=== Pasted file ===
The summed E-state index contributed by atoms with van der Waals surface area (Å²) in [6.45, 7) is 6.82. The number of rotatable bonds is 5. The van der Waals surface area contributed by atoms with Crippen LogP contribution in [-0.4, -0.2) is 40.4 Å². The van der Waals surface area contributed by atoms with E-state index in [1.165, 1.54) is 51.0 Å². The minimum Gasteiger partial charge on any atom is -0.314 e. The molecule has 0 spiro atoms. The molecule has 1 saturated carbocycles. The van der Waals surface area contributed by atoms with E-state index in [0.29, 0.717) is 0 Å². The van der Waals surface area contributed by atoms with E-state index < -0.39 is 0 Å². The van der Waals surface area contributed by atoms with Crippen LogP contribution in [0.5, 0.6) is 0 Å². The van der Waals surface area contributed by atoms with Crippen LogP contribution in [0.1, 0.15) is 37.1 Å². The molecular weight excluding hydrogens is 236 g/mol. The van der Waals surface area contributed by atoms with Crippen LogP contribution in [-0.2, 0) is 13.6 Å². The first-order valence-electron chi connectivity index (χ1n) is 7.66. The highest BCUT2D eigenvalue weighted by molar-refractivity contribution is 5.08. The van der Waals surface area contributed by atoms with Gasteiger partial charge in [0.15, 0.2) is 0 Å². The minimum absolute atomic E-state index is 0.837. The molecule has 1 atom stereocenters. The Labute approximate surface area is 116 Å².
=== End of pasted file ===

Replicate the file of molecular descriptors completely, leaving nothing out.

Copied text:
The summed E-state index contributed by atoms with van der Waals surface area (Å²) in [6.45, 7) is 6.82. The number of rotatable bonds is 5. The van der Waals surface area contributed by atoms with Crippen LogP contribution in [-0.4, -0.2) is 40.4 Å². The van der Waals surface area contributed by atoms with E-state index in [1.165, 1.54) is 51.0 Å². The minimum Gasteiger partial charge on any atom is -0.314 e. The molecule has 0 spiro atoms. The molecule has 1 saturated carbocycles. The van der Waals surface area contributed by atoms with E-state index in [0.29, 0.717) is 0 Å². The van der Waals surface area contributed by atoms with E-state index < -0.39 is 0 Å². The van der Waals surface area contributed by atoms with Crippen LogP contribution in [0.5, 0.6) is 0 Å². The van der Waals surface area contributed by atoms with Crippen LogP contribution in [0.1, 0.15) is 37.1 Å². The molecular weight excluding hydrogens is 236 g/mol. The van der Waals surface area contributed by atoms with Crippen LogP contribution in [-0.2, 0) is 13.6 Å². The first-order valence-electron chi connectivity index (χ1n) is 7.66. The highest BCUT2D eigenvalue weighted by molar-refractivity contribution is 5.08. The van der Waals surface area contributed by atoms with Gasteiger partial charge in [0.15, 0.2) is 0 Å². The minimum absolute atomic E-state index is 0.837. The molecule has 1 atom stereocenters. The Labute approximate surface area is 116 Å².